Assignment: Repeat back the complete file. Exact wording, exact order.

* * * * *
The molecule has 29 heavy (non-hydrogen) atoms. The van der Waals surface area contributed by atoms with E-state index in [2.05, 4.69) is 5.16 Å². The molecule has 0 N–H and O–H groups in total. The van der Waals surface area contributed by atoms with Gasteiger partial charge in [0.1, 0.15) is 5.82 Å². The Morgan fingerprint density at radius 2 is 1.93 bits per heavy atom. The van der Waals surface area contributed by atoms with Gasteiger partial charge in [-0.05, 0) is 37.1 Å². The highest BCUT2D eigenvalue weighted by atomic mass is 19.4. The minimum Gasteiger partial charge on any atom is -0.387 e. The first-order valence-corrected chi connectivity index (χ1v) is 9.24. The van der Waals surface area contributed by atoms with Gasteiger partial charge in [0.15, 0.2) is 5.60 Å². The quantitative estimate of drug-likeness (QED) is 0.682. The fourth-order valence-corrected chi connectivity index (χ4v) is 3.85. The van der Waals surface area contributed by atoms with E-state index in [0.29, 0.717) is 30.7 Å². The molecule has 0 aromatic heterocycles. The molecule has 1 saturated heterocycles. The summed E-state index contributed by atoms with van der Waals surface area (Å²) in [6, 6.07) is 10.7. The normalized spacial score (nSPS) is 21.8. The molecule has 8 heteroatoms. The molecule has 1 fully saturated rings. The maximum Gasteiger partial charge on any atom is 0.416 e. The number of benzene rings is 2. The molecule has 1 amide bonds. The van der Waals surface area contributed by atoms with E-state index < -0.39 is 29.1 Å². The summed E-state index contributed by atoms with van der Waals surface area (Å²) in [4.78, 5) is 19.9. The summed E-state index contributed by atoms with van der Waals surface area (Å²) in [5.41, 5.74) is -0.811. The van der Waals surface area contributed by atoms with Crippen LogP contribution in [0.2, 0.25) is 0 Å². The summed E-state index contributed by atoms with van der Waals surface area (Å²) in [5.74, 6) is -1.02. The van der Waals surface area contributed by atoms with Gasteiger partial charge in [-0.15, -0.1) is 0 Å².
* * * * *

The molecule has 29 heavy (non-hydrogen) atoms. The van der Waals surface area contributed by atoms with E-state index in [2.05, 4.69) is 5.16 Å². The molecule has 0 N–H and O–H groups in total. The van der Waals surface area contributed by atoms with Gasteiger partial charge in [0.1, 0.15) is 5.82 Å². The Morgan fingerprint density at radius 2 is 1.93 bits per heavy atom. The van der Waals surface area contributed by atoms with Gasteiger partial charge in [-0.05, 0) is 37.1 Å². The highest BCUT2D eigenvalue weighted by atomic mass is 19.4. The minimum Gasteiger partial charge on any atom is -0.387 e. The first-order valence-corrected chi connectivity index (χ1v) is 9.24. The van der Waals surface area contributed by atoms with Gasteiger partial charge in [0.15, 0.2) is 5.60 Å². The quantitative estimate of drug-likeness (QED) is 0.682. The fourth-order valence-corrected chi connectivity index (χ4v) is 3.85. The van der Waals surface area contributed by atoms with E-state index in [0.29, 0.717) is 30.7 Å². The molecule has 0 aromatic heterocycles. The molecule has 1 saturated heterocycles. The summed E-state index contributed by atoms with van der Waals surface area (Å²) in [6, 6.07) is 10.7. The normalized spacial score (nSPS) is 21.8. The molecule has 8 heteroatoms. The molecule has 1 fully saturated rings. The maximum Gasteiger partial charge on any atom is 0.416 e. The number of benzene rings is 2. The molecule has 1 amide bonds. The van der Waals surface area contributed by atoms with E-state index < -0.39 is 29.1 Å². The summed E-state index contributed by atoms with van der Waals surface area (Å²) in [4.78, 5) is 19.9. The summed E-state index contributed by atoms with van der Waals surface area (Å²) in [5.41, 5.74) is -0.811. The van der Waals surface area contributed by atoms with Crippen LogP contribution in [0.2, 0.25) is 0 Å². The summed E-state index contributed by atoms with van der Waals surface area (Å²) in [5.74, 6) is -1.02. The van der Waals surface area contributed by atoms with Gasteiger partial charge in [-0.15, -0.1) is 0 Å².